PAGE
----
As I think about it, these are the non-hospice folks — striving to their last hour for a desperate Hail Mary savings pass. But other clients have also reached a point of equilibrium and we have discussed the matter for untold hours via email. Until the very end. Others — not so. But as your article aided me in reflecting about it, toward the very VERY end, they all fell into a form of acceptance. I had to think long and hard … but I believe “all” is correct. Just my happenstance mix of clients of course. But the odds are against this curious outcome by chance alone.

    I have read that as a lion has a gnu or gazelle by the neck, and there is no further alternative outcome, the animal will just stop struggling — go limp in a way. Reconciled. Do we have a programmed response in our reptilian brain that is activated similarly? Do we have a Buddha nature that can arise at that point? Are these two necessarily different?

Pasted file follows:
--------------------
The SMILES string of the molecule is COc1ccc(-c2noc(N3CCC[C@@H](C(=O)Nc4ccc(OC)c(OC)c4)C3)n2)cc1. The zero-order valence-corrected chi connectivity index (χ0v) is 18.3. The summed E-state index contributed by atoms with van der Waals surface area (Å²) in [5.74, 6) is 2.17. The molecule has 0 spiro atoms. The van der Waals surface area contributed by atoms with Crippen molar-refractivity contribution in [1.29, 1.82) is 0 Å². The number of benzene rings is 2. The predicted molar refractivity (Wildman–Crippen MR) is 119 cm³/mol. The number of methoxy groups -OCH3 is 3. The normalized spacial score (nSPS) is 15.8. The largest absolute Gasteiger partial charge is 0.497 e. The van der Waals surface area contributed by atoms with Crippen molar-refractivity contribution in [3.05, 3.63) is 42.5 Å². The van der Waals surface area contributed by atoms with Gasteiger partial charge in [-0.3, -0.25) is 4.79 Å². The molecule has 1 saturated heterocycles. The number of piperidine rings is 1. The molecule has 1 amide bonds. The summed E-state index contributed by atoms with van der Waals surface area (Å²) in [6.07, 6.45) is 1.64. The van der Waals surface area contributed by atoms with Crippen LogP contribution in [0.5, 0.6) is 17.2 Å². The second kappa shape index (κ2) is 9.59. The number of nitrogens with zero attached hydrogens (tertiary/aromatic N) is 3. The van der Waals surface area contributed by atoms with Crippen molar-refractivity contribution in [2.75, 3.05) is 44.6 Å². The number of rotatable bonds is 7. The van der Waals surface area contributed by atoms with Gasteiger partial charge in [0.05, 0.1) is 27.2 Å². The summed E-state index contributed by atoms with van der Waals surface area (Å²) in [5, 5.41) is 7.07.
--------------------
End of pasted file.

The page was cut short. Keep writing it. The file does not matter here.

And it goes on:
In the end, it is actually me — I’m the one that must rise to meet their end since I do end-stage resuscitation [under select situations but certainly not others]. I must come to meet them where they are. Some clients are far more Buddha-like than I sometimes. But over the years, I have begun to “awaken” to their needs more quickly than originally — their needs, not mine.

    But mine is quite a different experience in one way, I do think. I have many many clients who entered hospice care, only to be extricated with some simple alternatives [OK — not always simple but not complicated either]. But it is hard to communicate my angst when I see what I think is another one of these situations that can be reversed … been there, done that.. and they are already “accepting” and calm and centered. “Stop,” I want to yell. “The oncologist’s tool kit is a barren wasteland. There is much more than the Big Pharma chemo pimps can implement. I’m talking bone fide peer-reviewed published medicine, not some herb to be found under the giant pyramids.”